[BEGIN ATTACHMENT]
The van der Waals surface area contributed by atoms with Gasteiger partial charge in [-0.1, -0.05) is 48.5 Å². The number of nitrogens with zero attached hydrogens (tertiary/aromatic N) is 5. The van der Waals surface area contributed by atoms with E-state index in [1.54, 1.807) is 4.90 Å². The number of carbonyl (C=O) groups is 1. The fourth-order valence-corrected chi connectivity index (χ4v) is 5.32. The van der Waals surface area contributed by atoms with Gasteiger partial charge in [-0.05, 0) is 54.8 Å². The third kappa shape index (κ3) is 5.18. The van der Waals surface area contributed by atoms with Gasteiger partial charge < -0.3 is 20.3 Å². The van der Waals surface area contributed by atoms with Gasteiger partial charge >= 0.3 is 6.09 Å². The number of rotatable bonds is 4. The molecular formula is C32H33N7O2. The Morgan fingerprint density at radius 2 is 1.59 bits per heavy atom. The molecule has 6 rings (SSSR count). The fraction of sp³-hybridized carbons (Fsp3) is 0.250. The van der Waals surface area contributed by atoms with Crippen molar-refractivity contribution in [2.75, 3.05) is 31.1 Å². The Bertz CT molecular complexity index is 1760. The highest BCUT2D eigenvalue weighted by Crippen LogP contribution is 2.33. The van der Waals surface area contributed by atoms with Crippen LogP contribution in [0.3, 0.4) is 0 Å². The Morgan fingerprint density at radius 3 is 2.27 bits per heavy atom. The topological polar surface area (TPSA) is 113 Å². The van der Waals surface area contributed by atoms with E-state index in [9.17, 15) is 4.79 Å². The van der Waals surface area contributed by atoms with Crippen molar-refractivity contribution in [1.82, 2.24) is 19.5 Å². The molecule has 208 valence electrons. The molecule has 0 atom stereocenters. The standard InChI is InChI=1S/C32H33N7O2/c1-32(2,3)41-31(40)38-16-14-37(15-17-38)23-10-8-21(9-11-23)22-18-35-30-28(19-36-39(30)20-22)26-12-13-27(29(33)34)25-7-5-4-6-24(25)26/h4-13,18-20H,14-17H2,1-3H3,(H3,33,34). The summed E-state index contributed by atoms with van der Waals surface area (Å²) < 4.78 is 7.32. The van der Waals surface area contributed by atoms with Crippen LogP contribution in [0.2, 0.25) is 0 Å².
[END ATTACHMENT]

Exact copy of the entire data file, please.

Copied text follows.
The van der Waals surface area contributed by atoms with Gasteiger partial charge in [-0.1, -0.05) is 48.5 Å². The number of nitrogens with zero attached hydrogens (tertiary/aromatic N) is 5. The van der Waals surface area contributed by atoms with E-state index in [1.54, 1.807) is 4.90 Å². The number of carbonyl (C=O) groups is 1. The fourth-order valence-corrected chi connectivity index (χ4v) is 5.32. The van der Waals surface area contributed by atoms with Gasteiger partial charge in [-0.05, 0) is 54.8 Å². The third kappa shape index (κ3) is 5.18. The van der Waals surface area contributed by atoms with Gasteiger partial charge < -0.3 is 20.3 Å². The van der Waals surface area contributed by atoms with Gasteiger partial charge >= 0.3 is 6.09 Å². The number of rotatable bonds is 4. The molecular formula is C32H33N7O2. The Morgan fingerprint density at radius 2 is 1.59 bits per heavy atom. The molecule has 6 rings (SSSR count). The fraction of sp³-hybridized carbons (Fsp3) is 0.250. The van der Waals surface area contributed by atoms with Crippen molar-refractivity contribution in [2.75, 3.05) is 31.1 Å². The Bertz CT molecular complexity index is 1760. The highest BCUT2D eigenvalue weighted by Crippen LogP contribution is 2.33. The van der Waals surface area contributed by atoms with Crippen LogP contribution in [0.3, 0.4) is 0 Å². The Morgan fingerprint density at radius 3 is 2.27 bits per heavy atom. The topological polar surface area (TPSA) is 113 Å². The van der Waals surface area contributed by atoms with E-state index in [9.17, 15) is 4.79 Å². The van der Waals surface area contributed by atoms with Crippen molar-refractivity contribution in [1.82, 2.24) is 19.5 Å². The molecule has 208 valence electrons. The molecule has 0 atom stereocenters. The standard InChI is InChI=1S/C32H33N7O2/c1-32(2,3)41-31(40)38-16-14-37(15-17-38)23-10-8-21(9-11-23)22-18-35-30-28(19-36-39(30)20-22)26-12-13-27(29(33)34)25-7-5-4-6-24(25)26/h4-13,18-20H,14-17H2,1-3H3,(H3,33,34). The summed E-state index contributed by atoms with van der Waals surface area (Å²) < 4.78 is 7.32. The van der Waals surface area contributed by atoms with Crippen LogP contribution in [0.2, 0.25) is 0 Å².